Tag Archive: campaign finance reform

So I want to talk politics for a minute. Before you skim over the rest of this post assuming my usual take on the subject, let me assure you that this one is different from my usual fare.

There are good reasons why politics and religion are often barred from dinner conversation. Mostly, we get all hopped up on our point of view and that adrenaline or emotional overload can lead to the abandonment of what would otherwise be a reasonable conversation. But I would like to focus on the first of these taboo subjects, and why I believe our general misconception about the whole process is doing us more harm than good.

First, we’re all in this together; and by “we,” I do mean all humans, but let’s focus on the US for convenience’s sake. Wherever we land on the political spectrum (liberal through conservative), we all believe that our “side’s” way is the best way forward for our country. Otherwise, there would be little room for debate/discussion/arguments. We elect representatives that we think have our best interests at heart and will govern in a manner that will increase the prosperity (in all its facets) of the nation. And I’m sure some of the representatives believe they can do this, too.

But here’s the problem: the political machine (especially at the federal level) has become a nigh-immoveable object with the interests of only a few as its driving goals. These special interests are able to compete with each other since they have the resources (i.e. money) to be able to influence our two political parties, and consequently those parties’ candidates and representatives. Lobbyists from “K” street remain mostly hidden from public view, and yet spend billions of dollars influencing (and gaining access to) members of Congress. If you write a letter to your Congress person, and a lobbyist (who has donated millions of dollars to their campaign) writes a letter to that same Congress person, who do you think is going to get the meeting?

The other side of the problem is Gerrymandering: this entrenches one or the other party in their districts, making “free and fair” elections something of a misnomer. (Incidentally, a recent project has shown the ability of undergraduate to accurately and fairly draw districts to actually represent the people that live within those lines). The two parties have become so ubiquitous, that we, the citizenry, think that we can only have two choices in who governs us (even the Tea Party was subsumed under the Republican banner). This restriction to only two parties to address the many facets of our political issues is axiomatically (self-evidently) false. Sure each party tries to encompass a wide base (and thus range on any given issue), but that doesn’t mean that either one accurately represents its voting adherents. In fact, it’s quite the opposite; how many times have you heard someone vote for a candidate (or party) not because they believe in everything that choice stands for, but because it’s the lesser of two evils? That is not a good enough criterion to elect an effective government. Further, this dichotomy falsely divides our citizenry into two camps that hurl vitriolic invectives at each other, rather than seeing we’re all in this problem together. (Hence my opening quote by Hamilton in the first Federalist paper.)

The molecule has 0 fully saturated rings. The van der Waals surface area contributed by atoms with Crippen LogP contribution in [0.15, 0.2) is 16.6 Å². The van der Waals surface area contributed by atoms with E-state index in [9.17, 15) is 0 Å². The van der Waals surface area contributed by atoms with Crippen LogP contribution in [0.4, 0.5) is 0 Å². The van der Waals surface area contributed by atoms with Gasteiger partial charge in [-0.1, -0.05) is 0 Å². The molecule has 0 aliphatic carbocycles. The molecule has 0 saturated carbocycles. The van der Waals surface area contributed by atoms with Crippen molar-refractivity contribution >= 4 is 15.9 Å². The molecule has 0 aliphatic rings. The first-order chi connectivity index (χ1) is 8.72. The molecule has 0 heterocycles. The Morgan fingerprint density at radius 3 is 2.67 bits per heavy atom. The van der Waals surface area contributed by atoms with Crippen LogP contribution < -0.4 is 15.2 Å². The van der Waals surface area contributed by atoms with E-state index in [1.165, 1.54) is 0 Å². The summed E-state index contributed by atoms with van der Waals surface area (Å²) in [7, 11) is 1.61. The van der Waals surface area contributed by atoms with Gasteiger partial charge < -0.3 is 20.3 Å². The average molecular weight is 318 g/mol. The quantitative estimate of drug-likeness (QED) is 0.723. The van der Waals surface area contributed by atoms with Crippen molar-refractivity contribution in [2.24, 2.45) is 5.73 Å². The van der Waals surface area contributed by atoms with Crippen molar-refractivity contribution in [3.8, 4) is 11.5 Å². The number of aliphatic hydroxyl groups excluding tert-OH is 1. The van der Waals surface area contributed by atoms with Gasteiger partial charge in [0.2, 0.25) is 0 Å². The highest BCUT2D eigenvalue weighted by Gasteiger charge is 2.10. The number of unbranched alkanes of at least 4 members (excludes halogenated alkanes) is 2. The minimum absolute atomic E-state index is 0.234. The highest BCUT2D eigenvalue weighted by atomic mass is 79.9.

Our current debt/budget crisis highlights the problems of our government. In a time when both sides should come together to do what is right and best for our country, they are not. There’s a blind adherence to party lines and castigation of the “other” side while we skate toward the edge of a disaster. In the midst of a global financial crisis (and all nations are financially interconnected), to have the US default on its loans would produce devastating consequences. And to use the threat of that as a bargaining chip in budget talks is abominable and in no way holds the citizenry’s interest at heart.

The bottom line is that our representatives have failed to effectively govern us. We were the most prosperous nation coming out of World War II and remained so for many decades. We had the opportunity to eliminate poverty and hunger in our own country. We did not. We had the opportunity to provide the best education and health care systems to our citizenry. We did not. We had the opportunity to create renewable energy sources and wean ourselves off the foreign-oil teat. We did not. And it’s not because we, the people, would not want these things. It’s because systems that were in place have broken down and have led to the stagnation of the public good at the expense of the self-interests of greed and power. Obviously there has been relative stability in the US, but stability is not the same as progress toward the good of all. We need to make some drastic changes to our system (campaign finance reform and Gerrymandering) and reclaim the voice of the “ordinary” people who bear the brunt of any hardships and crises that our nation faces.